Safe from Scams: Fake credit cards and drivers licenses are a big business for con-men

FRESNO, Calif. (KFSN) -- Fake credit cards and phony driver's licenses continue to be big business for con-artists. Authorities caught up with one group of thieves who ripped off millions of dollars in merchandise.

Federal agents used surveillance photos while tracking a suspect involved in a $30-million fraudulent credit card scheme. Investigators said several men ran an online one-stop shop selling counterfeit cards to other criminals.

The business came tumbling down after one man was arrested with a piece of fake identification.

"When asked where he got these credit cards that were authentic looking as if they were legitimate, he stated he got them from a website," said Randy Berkland, US Postal Inspector.

The website was called and it offered credit cards delivered in just 24 hours.

"They had dozens and dozens and dozens of authentic looking credit cards that you could order. He told me you could either order blank credit cards or you could pay additional money and the website would emboss the credit cards for you," said Berkland.

The site was accessed by criminals looking to buy counterfeit credit and debit cards, as well as holographs used to make fake driver's licenses.

"They typically bought stolen card numbers from hackers, through websites or peer to peer chat programs. If they found a particular person that was selling them, they are really not too difficult to find on the black market," said Berkland.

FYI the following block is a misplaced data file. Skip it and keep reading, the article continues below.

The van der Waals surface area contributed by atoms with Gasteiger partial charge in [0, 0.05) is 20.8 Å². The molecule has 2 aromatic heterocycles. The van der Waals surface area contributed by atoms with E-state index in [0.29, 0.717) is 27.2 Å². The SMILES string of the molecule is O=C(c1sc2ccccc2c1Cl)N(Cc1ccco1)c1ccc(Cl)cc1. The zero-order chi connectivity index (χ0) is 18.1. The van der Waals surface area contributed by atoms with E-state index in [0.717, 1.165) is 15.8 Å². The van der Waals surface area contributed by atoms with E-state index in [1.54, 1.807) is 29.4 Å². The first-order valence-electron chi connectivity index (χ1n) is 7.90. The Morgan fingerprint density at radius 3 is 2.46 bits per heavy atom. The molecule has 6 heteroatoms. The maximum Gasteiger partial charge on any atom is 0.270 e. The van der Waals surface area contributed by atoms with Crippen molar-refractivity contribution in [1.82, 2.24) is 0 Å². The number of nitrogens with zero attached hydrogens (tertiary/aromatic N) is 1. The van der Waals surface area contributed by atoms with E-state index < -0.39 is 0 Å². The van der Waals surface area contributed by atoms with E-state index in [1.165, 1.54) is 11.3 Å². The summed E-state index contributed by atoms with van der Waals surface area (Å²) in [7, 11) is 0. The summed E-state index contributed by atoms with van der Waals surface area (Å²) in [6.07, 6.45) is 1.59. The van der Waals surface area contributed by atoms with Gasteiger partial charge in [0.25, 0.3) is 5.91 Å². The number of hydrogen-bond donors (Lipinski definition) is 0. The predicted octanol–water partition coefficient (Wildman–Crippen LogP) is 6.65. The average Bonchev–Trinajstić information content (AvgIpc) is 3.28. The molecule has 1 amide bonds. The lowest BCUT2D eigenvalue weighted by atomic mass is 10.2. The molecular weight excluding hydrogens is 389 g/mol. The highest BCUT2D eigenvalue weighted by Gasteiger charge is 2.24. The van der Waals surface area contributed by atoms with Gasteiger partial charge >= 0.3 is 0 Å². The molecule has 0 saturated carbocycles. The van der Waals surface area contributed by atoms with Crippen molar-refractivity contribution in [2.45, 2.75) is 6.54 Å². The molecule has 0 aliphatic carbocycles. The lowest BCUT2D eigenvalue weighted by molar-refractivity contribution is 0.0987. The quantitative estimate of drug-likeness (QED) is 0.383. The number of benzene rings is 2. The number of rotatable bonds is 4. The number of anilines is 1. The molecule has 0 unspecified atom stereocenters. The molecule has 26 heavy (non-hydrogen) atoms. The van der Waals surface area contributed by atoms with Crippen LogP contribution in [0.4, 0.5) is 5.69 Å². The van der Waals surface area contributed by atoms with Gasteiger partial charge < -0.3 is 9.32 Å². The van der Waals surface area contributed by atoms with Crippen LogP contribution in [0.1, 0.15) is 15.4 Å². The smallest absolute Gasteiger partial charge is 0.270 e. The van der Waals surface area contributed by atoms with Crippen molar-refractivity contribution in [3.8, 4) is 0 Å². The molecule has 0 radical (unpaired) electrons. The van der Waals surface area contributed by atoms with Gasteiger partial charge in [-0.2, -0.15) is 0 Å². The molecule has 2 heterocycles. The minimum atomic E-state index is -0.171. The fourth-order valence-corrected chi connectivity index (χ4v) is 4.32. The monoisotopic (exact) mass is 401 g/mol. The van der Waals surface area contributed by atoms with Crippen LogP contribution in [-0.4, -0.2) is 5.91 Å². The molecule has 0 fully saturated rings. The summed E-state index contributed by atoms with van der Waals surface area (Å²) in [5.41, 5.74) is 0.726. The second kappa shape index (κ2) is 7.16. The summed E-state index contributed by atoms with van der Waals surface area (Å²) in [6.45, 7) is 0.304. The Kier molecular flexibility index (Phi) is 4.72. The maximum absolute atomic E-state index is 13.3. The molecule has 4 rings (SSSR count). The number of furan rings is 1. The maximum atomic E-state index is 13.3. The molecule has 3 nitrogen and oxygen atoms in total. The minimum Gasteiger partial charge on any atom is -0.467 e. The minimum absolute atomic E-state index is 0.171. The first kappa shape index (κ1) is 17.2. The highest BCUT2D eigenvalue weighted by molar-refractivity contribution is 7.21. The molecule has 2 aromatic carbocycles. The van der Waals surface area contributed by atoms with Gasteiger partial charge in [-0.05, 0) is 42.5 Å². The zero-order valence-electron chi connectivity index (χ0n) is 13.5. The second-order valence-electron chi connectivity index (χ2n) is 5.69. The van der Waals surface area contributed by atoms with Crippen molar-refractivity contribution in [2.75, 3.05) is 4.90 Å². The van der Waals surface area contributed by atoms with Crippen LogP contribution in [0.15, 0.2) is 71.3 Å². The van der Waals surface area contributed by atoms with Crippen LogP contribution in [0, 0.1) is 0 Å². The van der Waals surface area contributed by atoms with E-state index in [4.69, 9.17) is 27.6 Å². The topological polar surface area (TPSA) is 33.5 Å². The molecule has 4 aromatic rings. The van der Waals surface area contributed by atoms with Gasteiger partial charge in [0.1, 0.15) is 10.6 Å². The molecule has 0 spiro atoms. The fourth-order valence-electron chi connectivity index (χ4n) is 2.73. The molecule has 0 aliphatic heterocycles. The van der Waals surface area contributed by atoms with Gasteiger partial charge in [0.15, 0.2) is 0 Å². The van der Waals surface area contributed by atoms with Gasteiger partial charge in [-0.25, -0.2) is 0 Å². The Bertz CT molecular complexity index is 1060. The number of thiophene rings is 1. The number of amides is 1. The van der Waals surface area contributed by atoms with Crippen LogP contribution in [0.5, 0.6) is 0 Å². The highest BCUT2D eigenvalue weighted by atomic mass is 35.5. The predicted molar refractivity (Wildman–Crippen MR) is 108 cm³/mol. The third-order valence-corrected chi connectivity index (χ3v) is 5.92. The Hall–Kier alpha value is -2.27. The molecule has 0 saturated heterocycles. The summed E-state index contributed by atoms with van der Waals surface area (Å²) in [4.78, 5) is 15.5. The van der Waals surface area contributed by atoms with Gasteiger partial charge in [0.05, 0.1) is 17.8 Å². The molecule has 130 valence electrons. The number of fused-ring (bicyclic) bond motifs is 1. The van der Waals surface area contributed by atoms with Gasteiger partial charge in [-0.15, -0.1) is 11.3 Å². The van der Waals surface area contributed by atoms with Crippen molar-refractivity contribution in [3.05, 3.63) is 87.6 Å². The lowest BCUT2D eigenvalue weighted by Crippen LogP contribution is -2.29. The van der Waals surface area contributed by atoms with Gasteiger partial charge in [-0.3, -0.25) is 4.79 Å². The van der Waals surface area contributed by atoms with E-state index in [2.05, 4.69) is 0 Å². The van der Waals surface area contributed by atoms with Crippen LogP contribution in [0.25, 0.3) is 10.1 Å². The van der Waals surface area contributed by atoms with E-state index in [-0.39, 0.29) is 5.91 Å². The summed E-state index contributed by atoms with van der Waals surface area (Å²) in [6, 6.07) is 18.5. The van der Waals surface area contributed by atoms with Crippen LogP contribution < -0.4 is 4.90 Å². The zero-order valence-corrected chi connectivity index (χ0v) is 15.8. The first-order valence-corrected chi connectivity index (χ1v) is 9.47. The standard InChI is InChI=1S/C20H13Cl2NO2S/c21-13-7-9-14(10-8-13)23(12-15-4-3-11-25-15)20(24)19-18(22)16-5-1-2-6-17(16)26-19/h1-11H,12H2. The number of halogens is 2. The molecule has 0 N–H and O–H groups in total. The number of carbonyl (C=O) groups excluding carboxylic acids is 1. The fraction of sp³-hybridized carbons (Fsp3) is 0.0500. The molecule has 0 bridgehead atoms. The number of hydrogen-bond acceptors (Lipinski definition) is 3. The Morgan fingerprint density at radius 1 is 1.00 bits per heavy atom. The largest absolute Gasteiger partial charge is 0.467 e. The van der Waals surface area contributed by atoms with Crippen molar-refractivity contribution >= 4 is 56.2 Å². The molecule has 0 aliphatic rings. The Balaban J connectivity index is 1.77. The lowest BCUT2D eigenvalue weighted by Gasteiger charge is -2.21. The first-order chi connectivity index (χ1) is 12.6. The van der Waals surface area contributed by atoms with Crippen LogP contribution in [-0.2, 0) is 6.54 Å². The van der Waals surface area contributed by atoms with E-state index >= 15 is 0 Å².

The ring leader, Sean Roberson, was successful.

"Made over a million dollars from this website in roughly a year and a half. He was able to pay workers to do a lot of the labor for him," said Berkland.

Credit card fraud affects all consumers. The most important thing to do is monitor your credit reports.

"Reviewing your statements, securing your mail, checking your mail daily, contacting law enforcement if you suspect you have any unauthorized charges on your credit cards."

The suspect in our story was sentenced to more than six years in prison and was also ordered to pay over $3.5 million in restitution.
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